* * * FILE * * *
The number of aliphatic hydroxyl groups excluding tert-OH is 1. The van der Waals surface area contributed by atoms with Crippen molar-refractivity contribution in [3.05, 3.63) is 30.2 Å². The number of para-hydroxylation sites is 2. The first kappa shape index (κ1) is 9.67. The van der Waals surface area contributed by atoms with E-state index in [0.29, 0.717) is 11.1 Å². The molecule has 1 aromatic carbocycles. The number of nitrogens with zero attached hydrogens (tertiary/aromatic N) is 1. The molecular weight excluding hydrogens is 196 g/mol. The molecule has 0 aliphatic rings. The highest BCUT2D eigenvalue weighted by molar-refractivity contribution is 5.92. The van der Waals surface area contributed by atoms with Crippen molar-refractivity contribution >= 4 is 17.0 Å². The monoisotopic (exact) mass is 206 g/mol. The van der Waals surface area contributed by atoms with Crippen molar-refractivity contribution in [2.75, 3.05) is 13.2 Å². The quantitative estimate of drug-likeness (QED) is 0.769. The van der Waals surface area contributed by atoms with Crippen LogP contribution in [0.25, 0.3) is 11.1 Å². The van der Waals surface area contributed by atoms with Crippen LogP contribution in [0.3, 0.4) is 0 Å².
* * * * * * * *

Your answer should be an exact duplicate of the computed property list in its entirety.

The number of aliphatic hydroxyl groups excluding tert-OH is 1. The van der Waals surface area contributed by atoms with Crippen molar-refractivity contribution in [3.05, 3.63) is 30.2 Å². The number of para-hydroxylation sites is 2. The first kappa shape index (κ1) is 9.67. The van der Waals surface area contributed by atoms with E-state index in [0.29, 0.717) is 11.1 Å². The molecule has 1 aromatic carbocycles. The number of nitrogens with zero attached hydrogens (tertiary/aromatic N) is 1. The molecular weight excluding hydrogens is 196 g/mol. The molecule has 0 aliphatic rings. The highest BCUT2D eigenvalue weighted by molar-refractivity contribution is 5.92. The van der Waals surface area contributed by atoms with Crippen molar-refractivity contribution >= 4 is 17.0 Å². The monoisotopic (exact) mass is 206 g/mol. The van der Waals surface area contributed by atoms with Crippen molar-refractivity contribution in [2.75, 3.05) is 13.2 Å². The quantitative estimate of drug-likeness (QED) is 0.769. The van der Waals surface area contributed by atoms with Crippen LogP contribution in [0.25, 0.3) is 11.1 Å². The van der Waals surface area contributed by atoms with Crippen LogP contribution in [0.3, 0.4) is 0 Å².